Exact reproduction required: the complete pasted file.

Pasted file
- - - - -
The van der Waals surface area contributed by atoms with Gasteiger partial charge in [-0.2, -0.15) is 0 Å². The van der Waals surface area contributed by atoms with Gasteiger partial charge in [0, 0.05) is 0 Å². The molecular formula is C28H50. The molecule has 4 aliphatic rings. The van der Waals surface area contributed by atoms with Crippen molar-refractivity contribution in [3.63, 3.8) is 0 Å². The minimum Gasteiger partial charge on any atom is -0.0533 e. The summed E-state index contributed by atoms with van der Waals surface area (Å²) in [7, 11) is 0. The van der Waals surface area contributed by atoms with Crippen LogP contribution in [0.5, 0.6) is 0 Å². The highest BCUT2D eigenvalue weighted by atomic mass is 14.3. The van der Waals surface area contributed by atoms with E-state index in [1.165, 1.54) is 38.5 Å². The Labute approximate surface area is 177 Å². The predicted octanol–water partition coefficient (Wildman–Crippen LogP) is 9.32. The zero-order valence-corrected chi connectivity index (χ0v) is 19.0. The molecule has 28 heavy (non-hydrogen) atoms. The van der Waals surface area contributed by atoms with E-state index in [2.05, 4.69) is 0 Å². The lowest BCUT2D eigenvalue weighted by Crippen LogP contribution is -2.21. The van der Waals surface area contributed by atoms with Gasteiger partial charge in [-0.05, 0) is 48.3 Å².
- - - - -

The van der Waals surface area contributed by atoms with Gasteiger partial charge in [-0.2, -0.15) is 0 Å². The van der Waals surface area contributed by atoms with Gasteiger partial charge in [0, 0.05) is 0 Å². The molecular formula is C28H50. The molecule has 4 aliphatic rings. The van der Waals surface area contributed by atoms with Crippen molar-refractivity contribution in [3.63, 3.8) is 0 Å². The minimum Gasteiger partial charge on any atom is -0.0533 e. The summed E-state index contributed by atoms with van der Waals surface area (Å²) in [7, 11) is 0. The van der Waals surface area contributed by atoms with Crippen LogP contribution in [0.5, 0.6) is 0 Å². The highest BCUT2D eigenvalue weighted by atomic mass is 14.3. The van der Waals surface area contributed by atoms with E-state index in [1.165, 1.54) is 38.5 Å². The Labute approximate surface area is 177 Å². The predicted octanol–water partition coefficient (Wildman–Crippen LogP) is 9.32. The zero-order valence-corrected chi connectivity index (χ0v) is 19.0. The molecule has 28 heavy (non-hydrogen) atoms. The van der Waals surface area contributed by atoms with E-state index in [2.05, 4.69) is 0 Å². The lowest BCUT2D eigenvalue weighted by Crippen LogP contribution is -2.21. The van der Waals surface area contributed by atoms with Gasteiger partial charge in [-0.05, 0) is 48.3 Å².